Barker previously told the Herald that he could barely remember having dinner.

Last night Barker, now a regional councillor, said the revelations came “as a surprise and a complete reversal” of Liu’s previous comments.

Edwards said while it was not clear if Labour had broken any laws, public confidence in the party had been dented. . .

Edwards added that although the blame did not lie with Cunliffe personally, he had to deal with egg on his face. “It does create a charge of hypocrisy because he’s campaigned strongly against the Government relationship with Donghua Liu and it appears Labour’s relationship is just as deep.”

Liu yesterday told the Herald that his donations had been in good faith without any expectation. “It is over to the politicians to make any appropriate declarations. . .

MPs  don’t always, perhaps even usually, know the details of who gives how much money to their parties.

That is to separate them from any accusations of money for favours.

But if the NZ Herald could get a photo of Liu’s wife accepting a bottle of wine from an MP, surely someone in the party could have too before they started slinging mud at National?

Surely someone who was there could remember the event and if not the exact sum, that it was a biggie?

Surely someone in Labour – whether currently involved or not –  who had the party’s interests at heart would have remembered someone paying close to $100,000 for a bottle of wine at a fund-raiser and reminded Cunliffe of that before he led the charge and devoted weeks trying to dirty National instead of concentrating on what really matters.

In his last few interviews he’s finally got his lines straight on that – the sideshows he’s tried to orchestrate to dirty national aren’t what matters but his problem is hypocrisy and poor political management do concern voters and he and his party are continuing to show both.

Before this latest revelation, Duncan Garner called Labour under David Cunliffe a train wreck.

. . . When Cunliffe utters a word or two these days the collective intake of breath among his MPs is simply frightening.

He’s had a host of gaffes this year – and the best he’s looked was when he shut up and stood in the background while his wife, Karen Price, talked about the birds (chickens) and the bees in an interview at their home.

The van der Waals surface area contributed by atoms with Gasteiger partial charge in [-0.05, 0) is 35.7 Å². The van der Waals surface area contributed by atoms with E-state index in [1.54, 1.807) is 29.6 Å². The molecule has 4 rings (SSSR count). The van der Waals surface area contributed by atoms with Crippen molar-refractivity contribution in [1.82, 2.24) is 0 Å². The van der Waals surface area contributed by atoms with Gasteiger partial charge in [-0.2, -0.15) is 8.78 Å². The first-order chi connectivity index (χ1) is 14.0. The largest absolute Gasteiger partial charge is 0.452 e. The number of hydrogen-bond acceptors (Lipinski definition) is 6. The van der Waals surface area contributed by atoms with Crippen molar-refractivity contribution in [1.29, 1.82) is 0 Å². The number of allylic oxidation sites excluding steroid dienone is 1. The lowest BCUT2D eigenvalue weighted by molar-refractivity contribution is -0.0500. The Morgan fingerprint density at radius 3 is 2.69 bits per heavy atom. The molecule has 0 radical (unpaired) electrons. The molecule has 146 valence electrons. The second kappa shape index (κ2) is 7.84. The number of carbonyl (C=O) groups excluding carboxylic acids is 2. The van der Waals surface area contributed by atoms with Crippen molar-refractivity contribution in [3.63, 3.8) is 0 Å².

Cunliffe was parachuted into the job of leader, not because his MPs really wanted him – most dislike him – but because Labour Party members and union affiliates were desperate for someone to articulate their values.

To say he’s been a disappointment is an understatement. After this week’s horrors he looks unelectable as the next prime minister. He’s genuinely gone from bad to worse. . .

John Armstrong said Cunliffe has steered Labour on to the rocks:

When it comes to casting aspersions, few insults are as venomous, vicious or more driven by utter contempt than accusing someone of being a “scab”.

That is particularly the case on the left of the political spectrum where the battles of old between capital and labour provided the source of the term to describe those who broke rank from the union and who were then ostracised forever.

A workforce which is now largely non-unionised has made such name-calling far more infrequent, and at times sound rather dated.

But there was nothing quaint about the leader of the Labour Party this week insinuating colleagues who did not give him their full support were scabs.

It was astonishing. It implied treachery in the extreme. What the outburst really revealed was someone looking for scapegoats for his own self-inflicted woes. . .

It wasn’t the letter written 11 years ago and forgotten about that did the damage.

It was that he’s fronted months of attacks on National for links to donors without the political nous to ensure that he and his party were squeaky clean first.

Where the leader’s chief of staff and supposed political strategist Matt McCarten was in this mess is not obvious. But whether or not he was let down by others,  Cunliffe led the attack without having first secured his own position.

Mud clings to the hand that throws it and this week Cunliffe managed to splatter himself, and his party with it.